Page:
My mother-in-law made my father-in-law follow me for the first five years I lived in Virginia. She was worried that I had no sense of reality, couldn’t recognize trouble, and would end up shot by some deranged person. If I told them where I was going, they would drive slowly behind me as I walked around DC. They thought I didn’t see them, and they were right. I was always focused ahead of myself, full of anticipation of the adventures before me.
It wasn’t long until I became a pregnant walker, heading to a job, living in a neighborhood that was filled with “interesting” characters. Life was full of roach poems, bus rides, and walks to monuments where my soldier husband was lined up with the Old Guard to provide historical presentations, security cordons, and presentations of the gun salute at funerals in Arlington Cemetery. He looked so good in that blue dress uniform, tall, straight, handsome, and a bit out of focus because he didn’t always wear his glasses. I followed him like the puppy I am inside: positive, happy, always looking for an adventure.
Adventures always have a point of risk. The family tried to keep mine to a minimum, after all I was about to become a mother. When I went into labor, my husband panicked, my in-laws panicked, and my neighbors panicked. No one seemed to have ever done this before, this birthing thing.
I found myself tossed delicately into our old blue station wagon that only worked on alternate weekends. Final destination? Walter Reed Army Medical Center, whose name is as big as the facility. Off we roared, exhaust system on auto pilot, hitting every pot hole in Washington, DC. I was not a happy camper.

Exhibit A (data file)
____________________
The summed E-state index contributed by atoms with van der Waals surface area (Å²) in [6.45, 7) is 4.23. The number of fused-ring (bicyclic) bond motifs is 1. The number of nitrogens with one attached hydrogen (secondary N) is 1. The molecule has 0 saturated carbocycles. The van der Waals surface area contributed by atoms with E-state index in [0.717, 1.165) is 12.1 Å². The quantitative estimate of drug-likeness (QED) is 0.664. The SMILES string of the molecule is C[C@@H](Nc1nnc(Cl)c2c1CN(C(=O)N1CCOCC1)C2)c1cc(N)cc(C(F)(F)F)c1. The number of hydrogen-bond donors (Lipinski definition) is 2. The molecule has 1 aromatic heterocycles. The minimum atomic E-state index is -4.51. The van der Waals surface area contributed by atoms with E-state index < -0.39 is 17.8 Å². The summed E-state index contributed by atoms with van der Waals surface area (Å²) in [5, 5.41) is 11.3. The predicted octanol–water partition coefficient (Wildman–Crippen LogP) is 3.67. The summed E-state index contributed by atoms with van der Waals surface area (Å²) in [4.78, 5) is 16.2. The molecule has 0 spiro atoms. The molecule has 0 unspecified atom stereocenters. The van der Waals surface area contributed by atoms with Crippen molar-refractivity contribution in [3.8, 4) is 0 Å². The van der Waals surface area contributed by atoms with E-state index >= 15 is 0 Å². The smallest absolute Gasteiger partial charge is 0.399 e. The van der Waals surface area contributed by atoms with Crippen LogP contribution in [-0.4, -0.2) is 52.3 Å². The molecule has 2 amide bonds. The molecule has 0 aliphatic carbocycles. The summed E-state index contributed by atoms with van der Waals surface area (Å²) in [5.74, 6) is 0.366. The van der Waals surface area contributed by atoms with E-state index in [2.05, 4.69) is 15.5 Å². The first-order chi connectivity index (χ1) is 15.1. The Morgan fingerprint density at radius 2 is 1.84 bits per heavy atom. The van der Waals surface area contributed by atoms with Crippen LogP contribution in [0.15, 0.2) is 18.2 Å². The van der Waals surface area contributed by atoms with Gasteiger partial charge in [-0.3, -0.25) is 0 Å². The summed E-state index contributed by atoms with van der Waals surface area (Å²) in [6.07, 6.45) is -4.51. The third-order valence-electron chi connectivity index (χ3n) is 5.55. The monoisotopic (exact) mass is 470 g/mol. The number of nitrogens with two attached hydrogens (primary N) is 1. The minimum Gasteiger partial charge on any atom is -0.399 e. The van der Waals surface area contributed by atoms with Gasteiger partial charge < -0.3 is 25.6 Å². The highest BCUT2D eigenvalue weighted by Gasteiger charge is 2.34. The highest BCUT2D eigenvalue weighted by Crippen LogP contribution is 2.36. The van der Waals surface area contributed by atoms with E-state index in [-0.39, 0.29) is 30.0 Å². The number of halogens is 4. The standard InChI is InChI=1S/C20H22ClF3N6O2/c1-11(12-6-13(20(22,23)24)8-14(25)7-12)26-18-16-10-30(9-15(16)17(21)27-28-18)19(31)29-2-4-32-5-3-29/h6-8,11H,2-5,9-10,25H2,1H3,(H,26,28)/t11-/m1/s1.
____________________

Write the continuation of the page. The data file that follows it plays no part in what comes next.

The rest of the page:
Up, down, up, down, down, up. It was not a surprise that when we were a mere four miles for the hospital, the car broke down. We coasted into a gas station, and out my husband leaped looking for a taxi or his father to be home to rescue us. I’m sure that the payphone on the corner of the building had never heard such panic. That’s when I decided that in the car I could do nothing to calm him down. So out I gingerly got, trying to move slowly so that the bumps and bruises inflicted by the car wouldn’t mutiny against me.
I stood there for only a few seconds when one of the guys hanging around and ignoring my husband, except for some rather funny comments about a white guy in a black neighborhood having a panic attack, saw me for the first time.
“Oh lady, are you in labor? How far apart are the contractions?”
Enter a new adventure, for he ran to the car and caught my arm.
“Which hospital?” And that’s how my husband turned to see me being stuffed into a mustang by an energetic and rather panicked black man with my suitcase in his other hand.
“What are you doing with my wife?”
“Shut up and get in the damn car. It’s going to be okay, lady. Just breath easy and let me know if the baby decides to arrive before we do.”
“Have you delivered a baby before? What’s your name? Why are you helping us? Will my car be okay or will it be on bricks before we get back?”
“Shut up, man, your wife is having a baby.”
We arrived at the hospital in plenty of time. I hugged my young hero and grabbed my suitcase. Both men tried to grab it back, but this was my adventure. The suitcase stayed in my hand.
“Listen, man, thanks for the help. I don’t know how to thank you.”
“Just don’t judge a book by the off-duty color man. You are Army, I’m Air Force. Now, go help your wife deliver that baby.”
It’s a lesson that has followed my husband ever since, and when he forgets, I remind him, pointedly. Our son was born with all of the toes and fingers a mother could desire. It was the beginning of another adventure, one I’m still on.